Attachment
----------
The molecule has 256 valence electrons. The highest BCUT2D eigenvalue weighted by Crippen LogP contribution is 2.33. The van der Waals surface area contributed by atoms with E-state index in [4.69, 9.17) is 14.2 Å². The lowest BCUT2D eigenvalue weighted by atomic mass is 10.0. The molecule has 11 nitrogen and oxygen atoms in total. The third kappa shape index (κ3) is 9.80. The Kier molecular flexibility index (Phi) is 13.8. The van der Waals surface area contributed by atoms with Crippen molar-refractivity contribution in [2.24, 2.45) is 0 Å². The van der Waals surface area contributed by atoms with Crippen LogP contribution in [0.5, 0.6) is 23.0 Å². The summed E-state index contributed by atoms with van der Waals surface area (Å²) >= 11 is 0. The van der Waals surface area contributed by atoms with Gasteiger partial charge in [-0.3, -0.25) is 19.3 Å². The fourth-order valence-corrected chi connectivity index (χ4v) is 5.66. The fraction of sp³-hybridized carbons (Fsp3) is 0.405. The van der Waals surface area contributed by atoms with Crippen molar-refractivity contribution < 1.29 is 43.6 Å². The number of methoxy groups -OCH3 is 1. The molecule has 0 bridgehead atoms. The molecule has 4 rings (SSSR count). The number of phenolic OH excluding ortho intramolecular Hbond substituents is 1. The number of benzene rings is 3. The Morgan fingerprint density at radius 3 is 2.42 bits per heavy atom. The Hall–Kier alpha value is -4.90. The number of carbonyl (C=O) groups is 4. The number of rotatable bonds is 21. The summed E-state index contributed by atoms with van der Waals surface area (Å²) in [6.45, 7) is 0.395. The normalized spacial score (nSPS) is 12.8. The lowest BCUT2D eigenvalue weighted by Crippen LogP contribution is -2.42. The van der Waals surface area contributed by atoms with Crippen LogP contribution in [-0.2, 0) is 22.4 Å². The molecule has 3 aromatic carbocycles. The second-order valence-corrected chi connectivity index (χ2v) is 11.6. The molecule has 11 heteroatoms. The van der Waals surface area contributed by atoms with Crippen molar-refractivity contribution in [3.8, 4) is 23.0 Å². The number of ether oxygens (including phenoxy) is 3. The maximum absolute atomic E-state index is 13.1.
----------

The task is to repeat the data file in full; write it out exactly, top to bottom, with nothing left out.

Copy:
The molecule has 256 valence electrons. The highest BCUT2D eigenvalue weighted by Crippen LogP contribution is 2.33. The van der Waals surface area contributed by atoms with E-state index in [4.69, 9.17) is 14.2 Å². The lowest BCUT2D eigenvalue weighted by atomic mass is 10.0. The molecule has 11 nitrogen and oxygen atoms in total. The third kappa shape index (κ3) is 9.80. The Kier molecular flexibility index (Phi) is 13.8. The van der Waals surface area contributed by atoms with Crippen molar-refractivity contribution in [2.24, 2.45) is 0 Å². The van der Waals surface area contributed by atoms with Crippen LogP contribution in [0.5, 0.6) is 23.0 Å². The summed E-state index contributed by atoms with van der Waals surface area (Å²) >= 11 is 0. The van der Waals surface area contributed by atoms with Gasteiger partial charge in [-0.3, -0.25) is 19.3 Å². The fourth-order valence-corrected chi connectivity index (χ4v) is 5.66. The fraction of sp³-hybridized carbons (Fsp3) is 0.405. The van der Waals surface area contributed by atoms with Crippen molar-refractivity contribution < 1.29 is 43.6 Å². The number of methoxy groups -OCH3 is 1. The molecule has 0 bridgehead atoms. The molecule has 4 rings (SSSR count). The number of phenolic OH excluding ortho intramolecular Hbond substituents is 1. The number of benzene rings is 3. The Morgan fingerprint density at radius 3 is 2.42 bits per heavy atom. The Hall–Kier alpha value is -4.90. The number of carbonyl (C=O) groups is 4. The number of rotatable bonds is 21. The summed E-state index contributed by atoms with van der Waals surface area (Å²) in [6.45, 7) is 0.395. The normalized spacial score (nSPS) is 12.8. The lowest BCUT2D eigenvalue weighted by Crippen LogP contribution is -2.42. The van der Waals surface area contributed by atoms with Crippen LogP contribution in [-0.2, 0) is 22.4 Å². The molecule has 3 aromatic carbocycles. The second-order valence-corrected chi connectivity index (χ2v) is 11.6. The molecule has 11 heteroatoms. The van der Waals surface area contributed by atoms with Crippen molar-refractivity contribution in [3.8, 4) is 23.0 Å². The number of ether oxygens (including phenoxy) is 3. The maximum absolute atomic E-state index is 13.1.